Biologics in Transplantation (Anti-thymocyte Globulin, Belatacept, Alemtuzumab): How Should We Use Them?

Reem Daloul, Sagar Gupta, Daniel C. Brennan

Research output: Contribution to journalReview articlepeer-review


Purpose of Review: The use of immunosuppressive agents for induction and maintenance therapies continues to vary widely among countries and transplant centers. This review will consolidate the published body of evidence addressing the effectiveness and safety of the use of three biological agents: anti-thymocyte globulin, alemtuzumab, and belatacept in adult kidney transplant recipients. Recent Findings: Clinical evidence clearly supports the use of Thymoglobulin in high immunological risk patients, while its benefit in low immunological risk patients remains controversial. Alemtuzumab has the advantage of easy administration with comparable efficacy to Thymoglobulin but concerns regarding increased risk for late rejection. Belatacept is the newest biological agent. It is associated with higher glomerular filtration rates compared to cyclosporine. Belatacept has not been compared to tacrolimus or studied in high immunological risk patients in sufficiently large numbers. Summary: Tailoring immunosuppressive therapy to patient’s characteristics and immunological risk is the key for successful transplantation.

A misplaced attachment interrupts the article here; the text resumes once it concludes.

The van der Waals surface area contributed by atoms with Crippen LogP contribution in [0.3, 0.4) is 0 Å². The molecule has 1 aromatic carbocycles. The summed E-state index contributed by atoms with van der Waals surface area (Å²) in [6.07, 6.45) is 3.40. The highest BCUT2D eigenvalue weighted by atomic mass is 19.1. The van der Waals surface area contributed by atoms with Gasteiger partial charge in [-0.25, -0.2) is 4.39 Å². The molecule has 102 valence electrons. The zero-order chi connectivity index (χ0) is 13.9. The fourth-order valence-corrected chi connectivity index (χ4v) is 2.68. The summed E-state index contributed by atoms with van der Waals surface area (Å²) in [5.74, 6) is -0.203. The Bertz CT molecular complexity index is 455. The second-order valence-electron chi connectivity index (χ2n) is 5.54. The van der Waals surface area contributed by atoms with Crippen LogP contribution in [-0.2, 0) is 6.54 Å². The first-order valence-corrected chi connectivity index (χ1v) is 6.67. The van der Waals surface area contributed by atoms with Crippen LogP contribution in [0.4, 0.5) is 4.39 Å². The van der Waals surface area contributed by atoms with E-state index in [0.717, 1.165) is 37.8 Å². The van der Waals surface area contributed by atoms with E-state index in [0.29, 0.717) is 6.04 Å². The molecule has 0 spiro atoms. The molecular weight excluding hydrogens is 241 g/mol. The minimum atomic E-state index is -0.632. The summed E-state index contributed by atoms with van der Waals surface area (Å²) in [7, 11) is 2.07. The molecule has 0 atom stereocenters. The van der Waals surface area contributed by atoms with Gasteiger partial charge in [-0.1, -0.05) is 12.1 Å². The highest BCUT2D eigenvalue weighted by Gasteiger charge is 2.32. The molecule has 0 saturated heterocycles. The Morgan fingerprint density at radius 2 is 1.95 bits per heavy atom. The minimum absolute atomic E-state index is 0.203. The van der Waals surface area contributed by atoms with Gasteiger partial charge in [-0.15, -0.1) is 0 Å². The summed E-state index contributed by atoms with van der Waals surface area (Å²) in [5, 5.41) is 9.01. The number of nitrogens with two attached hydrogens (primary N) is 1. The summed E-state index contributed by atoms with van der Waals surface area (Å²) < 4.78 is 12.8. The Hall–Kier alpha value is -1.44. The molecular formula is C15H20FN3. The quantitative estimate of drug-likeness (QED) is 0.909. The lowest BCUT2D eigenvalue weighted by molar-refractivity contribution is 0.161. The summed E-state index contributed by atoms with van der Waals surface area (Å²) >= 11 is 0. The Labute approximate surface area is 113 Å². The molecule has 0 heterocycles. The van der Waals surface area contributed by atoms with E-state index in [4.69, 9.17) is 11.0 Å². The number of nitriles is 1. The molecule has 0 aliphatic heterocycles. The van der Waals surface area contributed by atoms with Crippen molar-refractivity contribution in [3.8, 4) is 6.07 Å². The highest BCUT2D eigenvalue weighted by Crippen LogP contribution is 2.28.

Original languageEnglish (US)
Pages (from-to)82-90
Number of pages9
JournalCurrent Transplantation Reports
Issue number2
StatePublished - Jun 1 2017
Externally publishedYes


  • Alemtuzumab
  • Belatacept
  • Immunotherapy
  • Induction
  • Kidney transplant
  • Maintenance therapy
  • Thymoglobulin

ASJC Scopus subject areas

  • Transplantation
  • Surgery
  • Hepatology
  • Nephrology
  • Immunology


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